The Nature of Economic Growth

The Nature of Economic Growth

An Alternative Framework for Understanding the Performance of Nations

A. P. Thirlwall

This concise book, by one of the leading scholars in development economics, has been developed from a series of lectures given to masters students and will serve as an excellent introduction to the principles of growth and development theory.

Chapter 5: Balance of Payments Constrained Growth: Theory and Evidence

A. P. Thirlwall

Subjects: development studies, development economics, economics and finance, development economics, post-keynesian economics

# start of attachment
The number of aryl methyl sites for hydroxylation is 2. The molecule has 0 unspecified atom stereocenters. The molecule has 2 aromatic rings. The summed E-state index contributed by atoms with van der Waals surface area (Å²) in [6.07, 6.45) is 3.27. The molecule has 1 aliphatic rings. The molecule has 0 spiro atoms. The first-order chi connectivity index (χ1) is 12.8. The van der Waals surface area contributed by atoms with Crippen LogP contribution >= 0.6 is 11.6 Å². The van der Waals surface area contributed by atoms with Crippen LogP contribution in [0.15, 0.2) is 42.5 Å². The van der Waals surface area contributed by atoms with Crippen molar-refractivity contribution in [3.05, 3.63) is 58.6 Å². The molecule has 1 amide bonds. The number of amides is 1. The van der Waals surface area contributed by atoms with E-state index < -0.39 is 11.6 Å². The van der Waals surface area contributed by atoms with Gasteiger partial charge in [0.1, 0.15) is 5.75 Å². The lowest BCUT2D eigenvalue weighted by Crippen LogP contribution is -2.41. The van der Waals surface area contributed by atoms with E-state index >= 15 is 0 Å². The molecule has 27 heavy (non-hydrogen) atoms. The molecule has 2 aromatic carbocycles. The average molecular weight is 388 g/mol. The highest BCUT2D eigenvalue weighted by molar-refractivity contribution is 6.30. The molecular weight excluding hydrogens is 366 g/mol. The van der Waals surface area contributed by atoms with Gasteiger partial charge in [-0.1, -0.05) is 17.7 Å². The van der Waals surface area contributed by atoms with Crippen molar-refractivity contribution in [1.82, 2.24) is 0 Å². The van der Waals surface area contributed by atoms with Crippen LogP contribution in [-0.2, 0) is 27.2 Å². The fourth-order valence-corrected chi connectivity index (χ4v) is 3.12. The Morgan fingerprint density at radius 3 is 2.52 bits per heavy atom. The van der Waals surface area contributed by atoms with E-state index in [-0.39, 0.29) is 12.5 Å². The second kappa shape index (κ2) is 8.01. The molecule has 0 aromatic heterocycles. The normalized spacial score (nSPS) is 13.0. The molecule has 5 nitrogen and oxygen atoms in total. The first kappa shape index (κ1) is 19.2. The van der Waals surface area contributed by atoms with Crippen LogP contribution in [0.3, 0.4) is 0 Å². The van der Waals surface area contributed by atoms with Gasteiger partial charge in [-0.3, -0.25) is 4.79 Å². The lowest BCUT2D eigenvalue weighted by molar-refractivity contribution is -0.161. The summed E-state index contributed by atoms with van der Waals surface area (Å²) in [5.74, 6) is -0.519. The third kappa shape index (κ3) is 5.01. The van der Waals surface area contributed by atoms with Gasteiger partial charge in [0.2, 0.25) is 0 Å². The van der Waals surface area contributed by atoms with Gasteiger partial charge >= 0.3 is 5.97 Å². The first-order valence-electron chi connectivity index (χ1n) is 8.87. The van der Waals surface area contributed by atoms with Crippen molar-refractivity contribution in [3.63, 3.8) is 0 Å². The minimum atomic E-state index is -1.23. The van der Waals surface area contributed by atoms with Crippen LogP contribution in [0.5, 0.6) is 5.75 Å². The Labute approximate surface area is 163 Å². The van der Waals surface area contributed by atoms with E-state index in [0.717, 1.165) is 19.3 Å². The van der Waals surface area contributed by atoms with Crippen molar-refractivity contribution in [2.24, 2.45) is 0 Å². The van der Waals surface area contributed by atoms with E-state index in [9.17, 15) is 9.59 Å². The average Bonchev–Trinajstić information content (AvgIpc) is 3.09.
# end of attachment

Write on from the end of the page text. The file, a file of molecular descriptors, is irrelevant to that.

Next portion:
It has been a central feature of most of my own work on growth to try and put demand back into growth theory, and to argue that for most countries demand constraints bite long before supply constraints operate, and that, to understand growth rate differences between countries over the long run, the analysis and understanding of demand constraints cannot be ignored. In an open economy, the major constraint on the growth of demand (and therefore growth performance) is likely to be its balance of payments. At a theoretical level, it can be stated as a fundamental proposition that no country can grow faster than that rate consistent with balance of payments equilibrium on current account unless it can finance ever-growing deficits, which, in general, it cannot. There is a limit to the deficit to GDP ratio (Moreno Brid, 1998), and a limit to the debt to GDP ratio beyond which the financial markets become nervous and a country is unable to borrow more. If capital flows are included in the model, every country must have a growth rate consistent with its overall balance of 66 Thirlwall 02 chaps rprnt 66 28/6/07 15:02:05 Balance of payments constrained growth 67 payments because, by definition, the total balance of payments must balance. At the empirical (observational) level, the evidence for the proposition I am making is that many countries find themselves in balance of payments difficulties, and have to constrain growth, while the economy still has surplus capacity and surplus labour....

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